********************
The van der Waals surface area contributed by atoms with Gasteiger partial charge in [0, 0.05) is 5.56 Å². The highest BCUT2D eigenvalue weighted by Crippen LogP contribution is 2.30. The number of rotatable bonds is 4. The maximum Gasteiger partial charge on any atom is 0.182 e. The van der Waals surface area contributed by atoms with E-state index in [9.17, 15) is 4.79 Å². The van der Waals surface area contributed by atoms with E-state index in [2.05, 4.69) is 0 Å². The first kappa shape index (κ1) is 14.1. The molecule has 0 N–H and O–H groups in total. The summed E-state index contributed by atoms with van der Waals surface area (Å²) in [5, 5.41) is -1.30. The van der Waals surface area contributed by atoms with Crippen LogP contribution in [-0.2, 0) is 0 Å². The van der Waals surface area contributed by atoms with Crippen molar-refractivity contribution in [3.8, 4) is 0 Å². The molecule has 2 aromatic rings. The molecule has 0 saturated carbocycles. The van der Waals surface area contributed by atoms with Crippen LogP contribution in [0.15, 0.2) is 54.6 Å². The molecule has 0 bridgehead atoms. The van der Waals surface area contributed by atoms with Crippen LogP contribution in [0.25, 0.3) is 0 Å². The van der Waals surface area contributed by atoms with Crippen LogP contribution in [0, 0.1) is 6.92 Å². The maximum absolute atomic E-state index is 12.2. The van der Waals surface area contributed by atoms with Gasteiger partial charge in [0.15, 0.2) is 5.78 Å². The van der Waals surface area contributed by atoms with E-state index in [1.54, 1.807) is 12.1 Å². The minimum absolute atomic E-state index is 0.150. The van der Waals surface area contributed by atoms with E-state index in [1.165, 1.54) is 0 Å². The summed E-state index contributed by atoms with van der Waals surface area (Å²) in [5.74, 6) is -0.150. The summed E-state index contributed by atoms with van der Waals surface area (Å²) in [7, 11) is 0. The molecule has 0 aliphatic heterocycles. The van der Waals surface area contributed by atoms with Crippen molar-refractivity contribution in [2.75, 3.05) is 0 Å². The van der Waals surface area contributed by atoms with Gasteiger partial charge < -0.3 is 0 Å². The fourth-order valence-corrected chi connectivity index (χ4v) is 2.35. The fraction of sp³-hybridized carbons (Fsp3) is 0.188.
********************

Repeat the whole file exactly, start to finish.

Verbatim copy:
The van der Waals surface area contributed by atoms with Gasteiger partial charge in [0, 0.05) is 5.56 Å². The highest BCUT2D eigenvalue weighted by Crippen LogP contribution is 2.30. The number of rotatable bonds is 4. The maximum Gasteiger partial charge on any atom is 0.182 e. The van der Waals surface area contributed by atoms with E-state index in [9.17, 15) is 4.79 Å². The van der Waals surface area contributed by atoms with E-state index in [2.05, 4.69) is 0 Å². The first kappa shape index (κ1) is 14.1. The molecule has 0 N–H and O–H groups in total. The summed E-state index contributed by atoms with van der Waals surface area (Å²) in [5, 5.41) is -1.30. The van der Waals surface area contributed by atoms with Crippen LogP contribution in [-0.2, 0) is 0 Å². The van der Waals surface area contributed by atoms with Crippen molar-refractivity contribution in [3.8, 4) is 0 Å². The molecule has 2 aromatic rings. The molecule has 0 saturated carbocycles. The van der Waals surface area contributed by atoms with Crippen LogP contribution in [0.15, 0.2) is 54.6 Å². The molecule has 0 bridgehead atoms. The van der Waals surface area contributed by atoms with Crippen LogP contribution in [0.25, 0.3) is 0 Å². The van der Waals surface area contributed by atoms with Crippen LogP contribution in [0, 0.1) is 6.92 Å². The maximum absolute atomic E-state index is 12.2. The van der Waals surface area contributed by atoms with Gasteiger partial charge in [0.15, 0.2) is 5.78 Å². The van der Waals surface area contributed by atoms with E-state index in [1.54, 1.807) is 12.1 Å². The minimum absolute atomic E-state index is 0.150. The van der Waals surface area contributed by atoms with E-state index in [1.165, 1.54) is 0 Å². The summed E-state index contributed by atoms with van der Waals surface area (Å²) in [5.74, 6) is -0.150. The summed E-state index contributed by atoms with van der Waals surface area (Å²) in [7, 11) is 0. The molecule has 0 aliphatic heterocycles. The van der Waals surface area contributed by atoms with Crippen molar-refractivity contribution in [2.75, 3.05) is 0 Å². The van der Waals surface area contributed by atoms with Gasteiger partial charge < -0.3 is 0 Å². The fourth-order valence-corrected chi connectivity index (χ4v) is 2.35. The fraction of sp³-hybridized carbons (Fsp3) is 0.188.